NTSB To Help Investigate Plane Crash That Killed Singer Jenni Rivera
LOS ANGELES (AP/CBSLA.com) — The National Transportation Safety Board has been called in to help investigate the plane crash that killed singer Jenni Rivera and six others in northern Mexico over the weekend.
Rivera, 43, performed a concert in Monterrey, Mexico, before boarding a Learjet25 early Sunday morning.
The flight took off around 3:30 a.m. and was reported missing 10 minutes later after airport officials lost contact with the pilots, Mexican authorities said.
Rivera’s makeup artist, lawyer and publicist, as well as the flight crew, are all believed to be among those killed in the crash, CBS News reports.
There were no survivors, according to authorities.
“There is nothing recognizable, neither material nor human” in the wreckage, Transportation and Communications Minister Gerardo Ruiz Esparza said. The impact was so powerful that the remains of the plane “are scattered over an area of 250 to 300 meters. It is almost unrecognizable.”
Rivera’s California driver’s license was found among the crash debris Monday, Mexican officials said.
The cause of the crash is unknown. The plane was registered to Starwood Management of Las Vegas, Nevada, according to FAA records. It was built in 1969.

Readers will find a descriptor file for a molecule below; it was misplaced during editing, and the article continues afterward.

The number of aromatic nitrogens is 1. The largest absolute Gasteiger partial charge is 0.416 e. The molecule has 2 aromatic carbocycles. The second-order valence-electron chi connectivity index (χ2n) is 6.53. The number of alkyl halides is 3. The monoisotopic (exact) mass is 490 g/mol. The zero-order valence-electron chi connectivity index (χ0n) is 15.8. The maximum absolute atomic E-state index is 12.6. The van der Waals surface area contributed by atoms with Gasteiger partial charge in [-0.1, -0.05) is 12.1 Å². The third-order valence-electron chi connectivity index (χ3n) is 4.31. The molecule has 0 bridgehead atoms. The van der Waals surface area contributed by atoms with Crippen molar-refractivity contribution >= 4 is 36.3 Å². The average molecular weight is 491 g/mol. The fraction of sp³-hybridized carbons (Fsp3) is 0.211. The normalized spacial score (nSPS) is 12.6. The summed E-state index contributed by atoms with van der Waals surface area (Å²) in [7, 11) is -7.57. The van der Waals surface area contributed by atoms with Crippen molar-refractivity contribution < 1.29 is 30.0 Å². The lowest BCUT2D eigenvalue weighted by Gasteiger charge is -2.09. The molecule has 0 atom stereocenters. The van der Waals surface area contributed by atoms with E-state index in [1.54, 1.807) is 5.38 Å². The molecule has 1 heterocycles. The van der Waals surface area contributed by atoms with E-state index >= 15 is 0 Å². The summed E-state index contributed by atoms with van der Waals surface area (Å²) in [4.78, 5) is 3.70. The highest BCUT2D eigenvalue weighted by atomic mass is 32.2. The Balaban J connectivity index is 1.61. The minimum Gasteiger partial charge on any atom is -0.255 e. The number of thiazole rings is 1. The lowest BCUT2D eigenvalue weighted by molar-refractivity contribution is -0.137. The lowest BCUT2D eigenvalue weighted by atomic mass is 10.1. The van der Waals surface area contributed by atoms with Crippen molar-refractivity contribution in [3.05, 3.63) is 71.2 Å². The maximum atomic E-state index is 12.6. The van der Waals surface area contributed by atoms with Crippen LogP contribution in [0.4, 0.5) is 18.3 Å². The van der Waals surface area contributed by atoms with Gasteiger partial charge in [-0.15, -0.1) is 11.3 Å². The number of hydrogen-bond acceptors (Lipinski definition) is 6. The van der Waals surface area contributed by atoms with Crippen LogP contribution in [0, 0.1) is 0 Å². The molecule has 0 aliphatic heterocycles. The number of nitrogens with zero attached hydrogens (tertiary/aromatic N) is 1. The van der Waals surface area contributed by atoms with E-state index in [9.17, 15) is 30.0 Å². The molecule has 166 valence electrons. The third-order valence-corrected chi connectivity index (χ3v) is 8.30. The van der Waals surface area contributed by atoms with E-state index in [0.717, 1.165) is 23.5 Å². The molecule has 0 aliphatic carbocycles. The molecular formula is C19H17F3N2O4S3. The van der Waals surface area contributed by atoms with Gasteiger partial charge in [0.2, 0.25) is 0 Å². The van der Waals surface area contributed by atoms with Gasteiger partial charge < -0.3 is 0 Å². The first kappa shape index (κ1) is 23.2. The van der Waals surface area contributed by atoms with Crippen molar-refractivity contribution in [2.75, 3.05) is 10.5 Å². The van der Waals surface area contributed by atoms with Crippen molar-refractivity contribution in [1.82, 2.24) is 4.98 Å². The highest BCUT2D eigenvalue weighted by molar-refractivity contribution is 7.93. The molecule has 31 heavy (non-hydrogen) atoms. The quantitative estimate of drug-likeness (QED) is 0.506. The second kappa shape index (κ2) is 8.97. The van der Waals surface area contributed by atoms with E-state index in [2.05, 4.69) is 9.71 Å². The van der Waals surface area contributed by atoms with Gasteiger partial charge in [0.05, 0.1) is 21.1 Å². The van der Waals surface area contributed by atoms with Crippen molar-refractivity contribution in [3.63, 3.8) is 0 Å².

At the time of her death, the Long Beach native was at the peak of her career as perhaps the most successful female singer in grupero, a male-dominated regional style influenced by the norteno, cumbia and ranchero styles. Her fame grew as she branched out into acting, appearing in independent film, reality TV and the televised singing competition “La Voz Mexico.”
Rivera’s family plans to travel to Mexico Monday to bring back her remains for burial.
“I know my daughter is singing to our Lord,” said Rivera’s mother, Rosa, outside her Lakewood home.
Some relatives said they were still in denial.
“We’re still hoping, we haven’t seen the body,” said the singer’s sister-in-law, Ramona Rivera.
“She was an icon for Mexican music. This is a terrible loss for our music in Mexico,” said a representative for the Mexican Consulate in Los Angeles.
She is survived by five children and two grandchildren.